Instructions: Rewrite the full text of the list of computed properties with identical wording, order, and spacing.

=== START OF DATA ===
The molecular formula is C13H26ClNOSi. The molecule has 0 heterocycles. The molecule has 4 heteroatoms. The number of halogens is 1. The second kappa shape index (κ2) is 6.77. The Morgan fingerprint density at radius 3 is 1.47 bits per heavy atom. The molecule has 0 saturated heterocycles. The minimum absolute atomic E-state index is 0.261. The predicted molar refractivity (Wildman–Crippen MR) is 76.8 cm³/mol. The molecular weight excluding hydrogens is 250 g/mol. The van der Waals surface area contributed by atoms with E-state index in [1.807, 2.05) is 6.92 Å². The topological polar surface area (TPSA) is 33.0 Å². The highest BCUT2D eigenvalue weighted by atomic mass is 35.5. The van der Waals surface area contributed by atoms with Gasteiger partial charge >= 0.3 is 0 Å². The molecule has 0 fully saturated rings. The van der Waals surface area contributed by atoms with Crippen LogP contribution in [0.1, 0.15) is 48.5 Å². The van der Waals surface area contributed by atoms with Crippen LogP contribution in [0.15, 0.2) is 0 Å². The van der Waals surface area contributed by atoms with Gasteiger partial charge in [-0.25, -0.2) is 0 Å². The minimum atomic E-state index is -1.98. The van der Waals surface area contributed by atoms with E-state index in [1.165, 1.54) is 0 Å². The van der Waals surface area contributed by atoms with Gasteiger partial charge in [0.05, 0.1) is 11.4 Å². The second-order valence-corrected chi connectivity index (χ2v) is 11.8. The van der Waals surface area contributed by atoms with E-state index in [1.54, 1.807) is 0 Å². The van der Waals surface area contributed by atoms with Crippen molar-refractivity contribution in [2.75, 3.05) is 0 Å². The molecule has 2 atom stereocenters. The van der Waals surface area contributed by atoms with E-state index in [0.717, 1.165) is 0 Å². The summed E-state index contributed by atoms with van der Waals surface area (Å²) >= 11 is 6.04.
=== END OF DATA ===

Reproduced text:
The molecular formula is C13H26ClNOSi. The molecule has 0 heterocycles. The molecule has 4 heteroatoms. The number of halogens is 1. The second kappa shape index (κ2) is 6.77. The Morgan fingerprint density at radius 3 is 1.47 bits per heavy atom. The molecule has 0 saturated heterocycles. The minimum absolute atomic E-state index is 0.261. The predicted molar refractivity (Wildman–Crippen MR) is 76.8 cm³/mol. The molecular weight excluding hydrogens is 250 g/mol. The van der Waals surface area contributed by atoms with E-state index in [1.807, 2.05) is 6.92 Å². The topological polar surface area (TPSA) is 33.0 Å². The highest BCUT2D eigenvalue weighted by atomic mass is 35.5. The van der Waals surface area contributed by atoms with Gasteiger partial charge >= 0.3 is 0 Å². The molecule has 0 fully saturated rings. The van der Waals surface area contributed by atoms with Crippen LogP contribution in [0.1, 0.15) is 48.5 Å². The van der Waals surface area contributed by atoms with Crippen LogP contribution in [0.15, 0.2) is 0 Å². The van der Waals surface area contributed by atoms with Gasteiger partial charge in [-0.25, -0.2) is 0 Å². The minimum atomic E-state index is -1.98. The van der Waals surface area contributed by atoms with E-state index in [1.165, 1.54) is 0 Å². The van der Waals surface area contributed by atoms with Gasteiger partial charge in [0.05, 0.1) is 11.4 Å². The second-order valence-corrected chi connectivity index (χ2v) is 11.8. The van der Waals surface area contributed by atoms with E-state index in [1.54, 1.807) is 0 Å². The van der Waals surface area contributed by atoms with Crippen molar-refractivity contribution in [2.75, 3.05) is 0 Å². The molecule has 2 atom stereocenters. The van der Waals surface area contributed by atoms with E-state index in [0.717, 1.165) is 0 Å². The summed E-state index contributed by atoms with van der Waals surface area (Å²) >= 11 is 6.04.